For parts C, D, E and F, take the code snippets and rearrange the lines so that they produce no errors when you run them. Do not modify the lines, just change their order! Note that we have provided cells but no code in your starter notebook. This is to help you build the muscle memory of typing out code, so be careful to type it exactly as we have given it in this document!
C. (1 point) print(x) x = 7 D. (2 points) num1 = 0 num2 = 1 print(num3) num3 = num1 + num2 + num3 num3 = num2 + num2 E. (2 points) name = “harriet” print(name + profession * mult) CSCI 1200 — Fall 2021 — Homework 2 3 profession = “spy” mult = 3 F. (2 points) a = 2 text_2 = ” baa” print(c) text_1 = “baa black sheep” c = text_1 + text_2 * b print(b) b = 2 * a G. Why does the following code not work? Fix it.
When you fix it, this code should successfully get the user’s age and print out a statement reading “I am [user’s age here]”. For example, if the user is 7, it would print “I am 7”. (Hint: this is not an ordering error.) (2 points) input(“How old are you? “) print(“I am ” + age) H. Why does the following code not work?
Note: you are not required to fix this code. (Hint: this is not an ordering error, nor is it the same as the previous question.) (1 points) age = 112 ten_years_from_now = age + 10 print(“I will be ” + ten_years_from_now) I. What are the three reasons that the following code does not work? Note: you are not required to fix this code.
Question 3 (30 points): Using functions For this section, you do not need to define your own functions. A) (6 points) Give an example usage of each of the following built-in functions: len(), abs(), round(), and chr(). Valid examples must do all of the following: a) Run b) Use the function with appropriate arguments c) Save any return values in a variable d) Print out the return value Consult the python documentation for information about how functions work.
4 You should have 2 – 3 lines of code and 1 comment for each example. B) (8 points) Write a python program that tells the user about your favorite movie. Tell them about the movie using the print() function, then ask the user what their name is and what their favorite movie is by using the input() function.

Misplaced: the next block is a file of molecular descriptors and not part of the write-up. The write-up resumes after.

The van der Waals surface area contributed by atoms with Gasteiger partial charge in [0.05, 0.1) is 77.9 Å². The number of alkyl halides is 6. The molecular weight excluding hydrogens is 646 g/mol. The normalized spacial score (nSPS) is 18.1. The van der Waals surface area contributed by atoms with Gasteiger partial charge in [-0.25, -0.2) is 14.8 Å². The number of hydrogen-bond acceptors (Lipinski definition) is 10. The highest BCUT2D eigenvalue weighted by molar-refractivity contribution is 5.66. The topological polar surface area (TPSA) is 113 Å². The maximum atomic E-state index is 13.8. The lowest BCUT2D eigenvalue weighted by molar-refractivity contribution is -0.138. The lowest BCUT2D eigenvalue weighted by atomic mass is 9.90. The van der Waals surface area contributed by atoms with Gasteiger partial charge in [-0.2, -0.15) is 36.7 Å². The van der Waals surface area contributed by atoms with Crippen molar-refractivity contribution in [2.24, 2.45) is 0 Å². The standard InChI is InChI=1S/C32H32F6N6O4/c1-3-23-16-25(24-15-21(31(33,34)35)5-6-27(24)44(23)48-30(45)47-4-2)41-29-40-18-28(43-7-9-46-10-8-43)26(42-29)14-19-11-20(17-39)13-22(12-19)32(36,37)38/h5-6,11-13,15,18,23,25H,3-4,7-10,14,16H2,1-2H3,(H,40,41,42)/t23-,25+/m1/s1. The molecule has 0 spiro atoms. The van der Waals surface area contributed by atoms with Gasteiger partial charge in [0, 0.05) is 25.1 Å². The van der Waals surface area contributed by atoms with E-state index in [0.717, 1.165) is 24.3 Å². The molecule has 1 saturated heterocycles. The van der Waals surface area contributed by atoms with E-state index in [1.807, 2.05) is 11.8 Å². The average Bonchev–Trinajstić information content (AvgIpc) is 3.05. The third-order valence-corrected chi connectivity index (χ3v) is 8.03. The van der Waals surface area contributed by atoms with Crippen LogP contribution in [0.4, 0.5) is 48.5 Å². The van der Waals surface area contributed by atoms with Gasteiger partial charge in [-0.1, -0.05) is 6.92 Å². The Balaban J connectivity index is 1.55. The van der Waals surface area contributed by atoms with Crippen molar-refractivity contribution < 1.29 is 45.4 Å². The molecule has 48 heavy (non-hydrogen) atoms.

After the user answers these questions, greet them and make a comment about their favorite movie. You should produce output similar to the examples below (but not the same as!). Make sure to replace “[Your message here]” with a message about the movie that the user has entered. The only requirement for this message is that it must incorporate the name of the movie that the user has entered.
Example Output (bold and underlined are user input) My name is David and my favorite movie is Jurassic Park. What is your name? Christine What is your favorite movie? Apollo 13 Hello, Christine. [Your message here] My name is Cat and my favorite movie is The Imitation Game.
What is your name? Sidd What is your favorite movie? 2001: A Space Odyssey Hello, Sidd. [Your message here] My name is Aiden and my favorite movie is Good Will Hunting. What is your name? Aditi What is your favorite movie? Now You See Me Hello, Aditi. [Your message here]
C) (8 points) Write a program that prompts the user for their height in inches, converts that amount to centimeters, and reports back the user’s height in both centimeters and meters. Use the round() function to round your answers to two decimal places.
(Note: to convert inches (“in”) to centimeters (“cm”), multiply the number of inches by 2.54. To convert centimeters to meters (“m”), divide the number of centimeters by 100). Example output (user input bold underlined): What is your height (in)? 60 That is 152.4 cm and 1.52 m! What is your height (in)? 76 That is 193.04 cm and 1.93 m!
D) (8 points) Write a program that calculates the maximum occupancy of a room, given its length and width as reported by the user. We will use the following formula to calculate maximum occupancy: number_of_people = area_of_the_room / 20.
5 Make sure that your reported occupancy does not include any partial people! (Hint: think about python’s different kinds of divide operators and casting to help you out!) Example output (user input bold underlined): What is the room length (ft)? 10 What is the room width (ft)? 20 Occupancy: 10 people What is the room length (ft)? 13 What is the room width (ft)? 214 Occupancy: 139 people